Attempted-murder charge against Jose Charles challenged by victim

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Jose Charles appeared to be overwhelmed during a protest when supporters took over Greensboro City Council chambers last year. (file photo)

A victim’s account undermines the attempted-murder charge against defendant Jose Charles, who was at the forefront of a high-profile campaign against police misconduct in 2017.

Jose Charles, a slightly built 15-year-old, became a symbol of the movement for police accountability in Greensboro following a violent encounter with the Greensboro police at the 2016 Fun Fourth Festival. His mother, Tamara Figueroa, filed a complaint with the police department, which cleared itself of wrongdoing after an internal investigation. Her complaint was forwarded to the Police Community Review Board on appeal.

In early 2017, Figueroa and her son went public, calling for the release of the police video of the July 4, 2016 incident. A member of the review board, who was troubled by what she saw in the video, spoke publicly, and was removed from the board. The case attracted widespread media coverage, even a story in the Washington Post.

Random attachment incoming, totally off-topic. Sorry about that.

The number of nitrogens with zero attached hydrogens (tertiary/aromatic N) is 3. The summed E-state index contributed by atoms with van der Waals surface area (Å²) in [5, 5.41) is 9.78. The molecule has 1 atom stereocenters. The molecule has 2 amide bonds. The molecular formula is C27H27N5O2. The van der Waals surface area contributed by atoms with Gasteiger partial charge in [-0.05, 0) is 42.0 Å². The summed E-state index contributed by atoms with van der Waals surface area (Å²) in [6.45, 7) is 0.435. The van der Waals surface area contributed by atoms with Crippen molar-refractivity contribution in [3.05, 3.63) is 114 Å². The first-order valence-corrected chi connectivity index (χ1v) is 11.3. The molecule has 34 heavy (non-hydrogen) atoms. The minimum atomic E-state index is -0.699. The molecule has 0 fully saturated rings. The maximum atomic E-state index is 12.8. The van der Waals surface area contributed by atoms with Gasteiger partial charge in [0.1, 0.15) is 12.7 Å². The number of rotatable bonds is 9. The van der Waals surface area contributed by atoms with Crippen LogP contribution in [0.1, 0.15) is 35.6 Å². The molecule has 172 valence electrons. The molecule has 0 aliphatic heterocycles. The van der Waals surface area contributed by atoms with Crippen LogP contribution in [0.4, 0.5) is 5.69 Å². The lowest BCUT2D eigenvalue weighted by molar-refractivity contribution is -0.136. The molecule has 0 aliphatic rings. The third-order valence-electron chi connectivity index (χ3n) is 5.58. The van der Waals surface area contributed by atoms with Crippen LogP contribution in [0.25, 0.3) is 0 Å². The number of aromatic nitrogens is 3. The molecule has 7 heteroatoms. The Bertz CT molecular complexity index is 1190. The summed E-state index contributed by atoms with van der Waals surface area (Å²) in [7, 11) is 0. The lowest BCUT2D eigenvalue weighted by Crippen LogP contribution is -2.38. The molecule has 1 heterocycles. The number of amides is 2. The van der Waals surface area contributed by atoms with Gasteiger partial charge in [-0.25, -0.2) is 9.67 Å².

Community members escalated pressure on city council to release the video, and activists took over the dais during a city council meeting and then poured into the streets where eight people submitted themselves to arrest while blocking traffic in downtown Greensboro. Ultimately, the Guilford County District Attorney’s office dropped a charge of assault on a law enforcement officer against Charles, but the city manager, the mayor and three other city council members backed the police’s handling of the incident.

Figueroa told TCB in a March 2017 interview that her son was diagnosed with schizoaffective disorder, mood disorders and post-traumatic stress after the July 4, 2016 incident.

The news in early January that Charles, who is now 17, was charged with attempted murder, robbery with a dangerous weapon and assault with a deadly weapon inflicting serious injury cast a pall over the movement of which he became the public face. Digital, print and broadcast stories by the News & Record and Fox 8 News drew clear connections between the recent charges and the previous accusations of police misconduct. But the legitimacy of the charges is called into questions by the victim’s account of the crime.